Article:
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Living in Portugal is great, and I’d be the first person to support and encourage anyone thinking of making the move themselves. Having said that, a dose of realism is required. Every week, someone new pops up on the expat forums stating their intentions to move here, and you can detect a level of naivety and lack of research that is only going to end in tears.
So, for this week´s post, the time has come to dispel some myths about life in the sunshine.
First off, living somewhere is NOTHING LIKE being on holiday there. Being on holiday in London is nothing like working in London, and it’s no different in Portugal.
For a start, unless you have retired, you actually have to work, and trying to be productive when it’s 32C outside is vastly different to reading a book on the beach when it’s 32C outside. Just because it’s hot and sunny every day, it doesn’t mean you have time to sit out in it and get a tan. By the time our work is done for the day, the sun has lost much of its strength, and it can be rather frustrating finding yourself half way through the summer with less of a tan that a tourist who has only been here five days! Looking over the top of a laptop at people swimming in the pool all day sucks too.
We have also been a little bit surprised that we still frequently find ourselves desperately short of time at some points. Once the working week is out of the way, the house tends to need cleaning, and shopping and other errands need to be sorted out-in the blazing heat. So, that’s Saturday gone. Then it’s Sunday, and then, shit, it’s Monday again. Much like real life in any other place!
And don’t expect anyone “back home” to believe you or offer any sympathy. Whatever you say, they will assume that you spend at least half of every day drinking pina coladas whilst floating in the pool. There is nothing you can say to convince them otherwise.
Next up, finding work. We spent three years designing a way to earn money remotely. So when the forum newbies say “what kind of work will I get, I can’t speak any Portuguese yet?” What do they really expect the answer to be? Why not ask a different question: “I’m Portuguese and moving to England, I can’t speak any English yet, what kind of work will I get?” Does that help to answer the original question?
Portugal is going through hard times economically. There’s a fair bit about it on the news. The ground-level reality of the situation bears no resemblance to the situation in England. The UK has a fair minimum wage, and there IS still work for those willing to do it. There are people in this country working very hard for a level of income that a UK benefits claimant would turn their nose up at…and the cost of living isn’t THAT much different.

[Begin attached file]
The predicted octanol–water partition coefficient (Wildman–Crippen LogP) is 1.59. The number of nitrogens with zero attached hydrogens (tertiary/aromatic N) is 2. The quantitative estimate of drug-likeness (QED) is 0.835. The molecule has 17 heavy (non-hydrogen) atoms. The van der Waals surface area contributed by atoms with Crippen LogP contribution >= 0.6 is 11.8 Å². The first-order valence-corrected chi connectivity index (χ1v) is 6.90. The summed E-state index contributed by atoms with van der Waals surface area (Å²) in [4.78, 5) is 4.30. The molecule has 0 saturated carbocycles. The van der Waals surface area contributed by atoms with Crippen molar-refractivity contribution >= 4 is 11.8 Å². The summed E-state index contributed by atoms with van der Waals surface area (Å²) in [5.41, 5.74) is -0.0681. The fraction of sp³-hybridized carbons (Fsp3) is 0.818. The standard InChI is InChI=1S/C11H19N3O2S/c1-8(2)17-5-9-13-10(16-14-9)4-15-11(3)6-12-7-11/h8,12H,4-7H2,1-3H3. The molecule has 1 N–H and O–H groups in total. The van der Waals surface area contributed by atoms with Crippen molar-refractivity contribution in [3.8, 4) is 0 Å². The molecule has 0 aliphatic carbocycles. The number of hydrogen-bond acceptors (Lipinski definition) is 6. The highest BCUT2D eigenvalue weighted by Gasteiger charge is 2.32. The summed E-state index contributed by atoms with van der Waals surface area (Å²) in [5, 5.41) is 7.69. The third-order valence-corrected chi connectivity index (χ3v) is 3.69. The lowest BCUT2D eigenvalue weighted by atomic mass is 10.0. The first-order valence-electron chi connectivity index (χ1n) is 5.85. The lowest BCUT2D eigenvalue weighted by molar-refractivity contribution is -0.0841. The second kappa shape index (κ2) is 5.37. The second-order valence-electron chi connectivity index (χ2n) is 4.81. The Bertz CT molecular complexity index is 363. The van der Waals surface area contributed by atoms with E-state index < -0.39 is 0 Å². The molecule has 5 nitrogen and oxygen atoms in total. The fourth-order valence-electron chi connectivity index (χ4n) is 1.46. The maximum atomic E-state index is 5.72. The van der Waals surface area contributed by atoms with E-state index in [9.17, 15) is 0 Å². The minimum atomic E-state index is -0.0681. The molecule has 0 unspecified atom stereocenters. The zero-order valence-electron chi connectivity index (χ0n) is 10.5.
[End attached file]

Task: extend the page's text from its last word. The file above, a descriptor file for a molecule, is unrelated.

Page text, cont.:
For those of us lucky enough to have income, we have just been told there is a new extraordinary tax for 2011, meaning we have to give the government an extra 3.5% of what we earn. It IS hot, it IS sunny, but it’s not always easy.
Now, I know all of that sounds like a rant, which is why I preceded it all with “living in Portugal is great.” It truly is. But you have to work and research to make it that way. Which is why, when people come to the forums expecting to be able to have a life which is like their summer holiday, and arrive here and walk into an English-speaking job, they need to realize that life isn’t like that.
Youngsters in their teens and twenties CAN just get on a plane, find seasonal work in bars and restaurants, and have a damn good time in the sun until the work dries up, and I admire their guts for doing it. But, it is different for people with families, and the thought of people coming out here without doing their research when it involves taking children away from their schools and friends frightens me a bit.
For those with serious intentions of moving, there is a wealth of existing information to help, on the forums and on blogs like this one. The people who dedicate days, weeks and months of their lives getting familiar with it develop realistic and achievable dreams, and they end up being the people we walk past looking happy at local beaches and markets. The others are the ones who have their dreams dashed by the time they’ve read the first three replies to their first post on a forum.
I highly recommend this book to anyone seriously considering a move, it contains lots of interesting information and case studies from people already living here, including (shameless plug) a bit that I wrote!